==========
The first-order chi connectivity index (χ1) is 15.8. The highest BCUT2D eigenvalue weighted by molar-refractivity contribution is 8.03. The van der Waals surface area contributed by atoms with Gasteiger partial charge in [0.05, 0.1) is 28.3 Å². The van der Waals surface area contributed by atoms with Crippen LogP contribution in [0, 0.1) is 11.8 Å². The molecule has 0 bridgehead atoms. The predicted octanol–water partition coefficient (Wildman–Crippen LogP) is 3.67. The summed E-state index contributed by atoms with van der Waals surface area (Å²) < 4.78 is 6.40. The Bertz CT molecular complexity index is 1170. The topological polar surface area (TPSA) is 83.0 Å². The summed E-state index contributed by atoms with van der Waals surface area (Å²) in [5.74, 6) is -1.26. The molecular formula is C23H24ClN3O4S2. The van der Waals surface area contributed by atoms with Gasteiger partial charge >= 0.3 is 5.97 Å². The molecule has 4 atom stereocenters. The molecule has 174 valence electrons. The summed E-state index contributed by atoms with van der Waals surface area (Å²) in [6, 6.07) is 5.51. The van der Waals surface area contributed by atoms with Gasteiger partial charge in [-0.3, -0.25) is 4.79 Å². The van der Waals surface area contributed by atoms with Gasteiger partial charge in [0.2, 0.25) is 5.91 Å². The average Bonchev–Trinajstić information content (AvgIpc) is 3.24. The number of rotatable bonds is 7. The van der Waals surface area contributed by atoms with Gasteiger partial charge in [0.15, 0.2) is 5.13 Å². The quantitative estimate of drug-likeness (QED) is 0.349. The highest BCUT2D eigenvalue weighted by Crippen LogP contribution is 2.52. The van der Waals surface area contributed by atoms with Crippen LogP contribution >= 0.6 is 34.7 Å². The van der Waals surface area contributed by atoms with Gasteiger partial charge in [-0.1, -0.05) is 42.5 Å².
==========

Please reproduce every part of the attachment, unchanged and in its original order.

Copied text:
The first-order chi connectivity index (χ1) is 15.8. The highest BCUT2D eigenvalue weighted by molar-refractivity contribution is 8.03. The van der Waals surface area contributed by atoms with Gasteiger partial charge in [0.05, 0.1) is 28.3 Å². The van der Waals surface area contributed by atoms with Crippen LogP contribution in [0, 0.1) is 11.8 Å². The molecule has 0 bridgehead atoms. The predicted octanol–water partition coefficient (Wildman–Crippen LogP) is 3.67. The summed E-state index contributed by atoms with van der Waals surface area (Å²) < 4.78 is 6.40. The Bertz CT molecular complexity index is 1170. The topological polar surface area (TPSA) is 83.0 Å². The summed E-state index contributed by atoms with van der Waals surface area (Å²) in [5.74, 6) is -1.26. The molecular formula is C23H24ClN3O4S2. The van der Waals surface area contributed by atoms with Gasteiger partial charge >= 0.3 is 5.97 Å². The molecule has 4 atom stereocenters. The molecule has 174 valence electrons. The summed E-state index contributed by atoms with van der Waals surface area (Å²) in [6, 6.07) is 5.51. The van der Waals surface area contributed by atoms with Gasteiger partial charge in [-0.3, -0.25) is 4.79 Å². The van der Waals surface area contributed by atoms with Gasteiger partial charge in [0.2, 0.25) is 5.91 Å². The average Bonchev–Trinajstić information content (AvgIpc) is 3.24. The number of rotatable bonds is 7. The van der Waals surface area contributed by atoms with Gasteiger partial charge in [0.15, 0.2) is 5.13 Å². The quantitative estimate of drug-likeness (QED) is 0.349. The highest BCUT2D eigenvalue weighted by Crippen LogP contribution is 2.52. The van der Waals surface area contributed by atoms with Crippen LogP contribution >= 0.6 is 34.7 Å². The van der Waals surface area contributed by atoms with Gasteiger partial charge in [-0.1, -0.05) is 42.5 Å².